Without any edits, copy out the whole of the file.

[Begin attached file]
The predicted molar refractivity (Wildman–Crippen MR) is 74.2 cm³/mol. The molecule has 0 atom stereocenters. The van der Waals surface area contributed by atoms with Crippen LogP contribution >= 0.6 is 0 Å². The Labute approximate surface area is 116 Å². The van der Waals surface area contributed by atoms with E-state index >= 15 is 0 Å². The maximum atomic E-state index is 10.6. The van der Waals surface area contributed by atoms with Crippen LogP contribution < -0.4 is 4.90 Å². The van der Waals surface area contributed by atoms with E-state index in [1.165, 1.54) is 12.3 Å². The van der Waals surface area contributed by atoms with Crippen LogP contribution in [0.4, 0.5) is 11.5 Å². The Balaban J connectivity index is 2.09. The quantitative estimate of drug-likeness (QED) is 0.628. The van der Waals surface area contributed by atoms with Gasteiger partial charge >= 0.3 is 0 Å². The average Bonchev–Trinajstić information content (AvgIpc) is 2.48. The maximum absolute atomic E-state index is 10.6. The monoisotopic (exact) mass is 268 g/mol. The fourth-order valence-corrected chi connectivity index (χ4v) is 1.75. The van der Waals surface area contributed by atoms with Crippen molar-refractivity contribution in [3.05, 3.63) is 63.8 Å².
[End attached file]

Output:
The predicted molar refractivity (Wildman–Crippen MR) is 74.2 cm³/mol. The molecule has 0 atom stereocenters. The van der Waals surface area contributed by atoms with Crippen LogP contribution >= 0.6 is 0 Å². The Labute approximate surface area is 116 Å². The van der Waals surface area contributed by atoms with E-state index >= 15 is 0 Å². The maximum atomic E-state index is 10.6. The van der Waals surface area contributed by atoms with Crippen LogP contribution < -0.4 is 4.90 Å². The van der Waals surface area contributed by atoms with E-state index in [1.165, 1.54) is 12.3 Å². The van der Waals surface area contributed by atoms with Crippen LogP contribution in [0.4, 0.5) is 11.5 Å². The Balaban J connectivity index is 2.09. The quantitative estimate of drug-likeness (QED) is 0.628. The van der Waals surface area contributed by atoms with Gasteiger partial charge >= 0.3 is 0 Å². The average Bonchev–Trinajstić information content (AvgIpc) is 2.48. The maximum absolute atomic E-state index is 10.6. The monoisotopic (exact) mass is 268 g/mol. The fourth-order valence-corrected chi connectivity index (χ4v) is 1.75. The van der Waals surface area contributed by atoms with Crippen molar-refractivity contribution in [3.05, 3.63) is 63.8 Å².